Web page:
Back to list

KMT head to accept nomination as presidential candidate Saturday

2015/10/14 23:22:48

Taipei, Oct. 14 (CNA) Eric Chu (朱立倫), chairman of the ruling Kuomintang (KMT), is expected to accept his party's nomination as its new candidate for the 2016 presidential election, at a special party congress that will be held Saturday.

However, Chu's statement will not come until the end of the session, after the delegates have approved a proposal by the party's Central Standing Committee to rescind the candidacy of Deputy Legislative Speaker Hung Hsiu-chu (洪秀柱) and nominate him instead.

Party officials said Wednesday that the congress organizers were mulling whether to use the word "rescind" or "withdraw" with respect to Hung's nomination, at the congress.

The CSC earlier in the day passed a resolution to "rescind" Hung's candidacy, in fear of the legal implications involved in "withdrawing" its decision to confirm her as the candidate in July.

However, even the word "rescind" might not be a respectful way to make the announcement in Hung's presence, the officials said.

Hung will be among five KMT VIPs who will give speeches at the gathering over a 60-minute period. The other four are President Ma Ying-jeou, former chairmen Lien Chan and Wu Poh-hsiung, and Chu.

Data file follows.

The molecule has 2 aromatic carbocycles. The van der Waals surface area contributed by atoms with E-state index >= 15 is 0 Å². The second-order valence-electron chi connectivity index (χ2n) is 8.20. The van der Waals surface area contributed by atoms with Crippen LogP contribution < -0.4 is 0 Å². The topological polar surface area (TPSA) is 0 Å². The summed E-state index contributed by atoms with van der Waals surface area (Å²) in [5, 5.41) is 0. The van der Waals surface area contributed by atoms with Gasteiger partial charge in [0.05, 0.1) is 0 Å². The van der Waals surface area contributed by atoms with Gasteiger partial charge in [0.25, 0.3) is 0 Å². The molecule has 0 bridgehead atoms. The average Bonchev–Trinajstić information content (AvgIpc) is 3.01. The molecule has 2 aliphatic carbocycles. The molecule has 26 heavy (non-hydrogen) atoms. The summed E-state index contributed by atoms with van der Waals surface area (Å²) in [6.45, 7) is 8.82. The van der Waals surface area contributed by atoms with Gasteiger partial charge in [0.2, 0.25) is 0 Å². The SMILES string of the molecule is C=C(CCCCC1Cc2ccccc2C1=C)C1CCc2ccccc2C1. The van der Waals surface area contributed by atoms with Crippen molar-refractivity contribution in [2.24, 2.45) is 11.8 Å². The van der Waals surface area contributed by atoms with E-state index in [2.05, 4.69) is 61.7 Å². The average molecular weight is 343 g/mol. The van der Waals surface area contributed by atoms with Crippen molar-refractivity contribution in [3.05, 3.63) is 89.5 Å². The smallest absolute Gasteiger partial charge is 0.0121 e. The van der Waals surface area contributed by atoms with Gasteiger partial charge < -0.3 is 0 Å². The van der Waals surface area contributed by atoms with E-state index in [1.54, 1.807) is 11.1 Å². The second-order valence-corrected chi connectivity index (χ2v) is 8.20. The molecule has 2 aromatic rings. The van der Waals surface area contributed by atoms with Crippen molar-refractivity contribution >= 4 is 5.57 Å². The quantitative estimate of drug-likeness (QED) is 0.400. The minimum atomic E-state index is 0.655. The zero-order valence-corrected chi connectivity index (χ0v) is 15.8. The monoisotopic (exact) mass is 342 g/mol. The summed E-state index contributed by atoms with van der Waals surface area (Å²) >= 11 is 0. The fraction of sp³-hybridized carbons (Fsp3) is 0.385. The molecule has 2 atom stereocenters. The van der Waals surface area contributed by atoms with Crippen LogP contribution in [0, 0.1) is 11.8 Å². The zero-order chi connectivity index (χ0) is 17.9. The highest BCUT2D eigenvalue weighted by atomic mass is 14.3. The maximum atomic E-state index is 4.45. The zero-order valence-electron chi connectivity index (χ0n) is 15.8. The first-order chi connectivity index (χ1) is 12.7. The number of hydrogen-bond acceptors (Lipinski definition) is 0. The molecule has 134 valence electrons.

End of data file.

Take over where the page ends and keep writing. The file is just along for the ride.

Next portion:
The speeches will be followed by a 90-minute discussion of the CSC's proposal to replace Hung, which involves the sensitive issue of how to approve the proposal.

The approval may take the form of applause, a show of hands or a secret ballot, but because applause may be insulting to Hung, it may be avoided, the party officials said.

Once that procedure is completed, the party's nomination committee will immediately draft a new candidate, whose nomination will be approved by the CSC.

The new nomination will then be discussed by the congress, which is expected to automatically endorse it.

Chu, widely expected to be named as the new candidate, will make an acceptance speech, flanked by Hung and the other VIPs, in a show of the party's "grand unity" and "great reconciliation."

The whole session will last about three hours, the officials said.

(By Claudia Liu and S.C. Chang)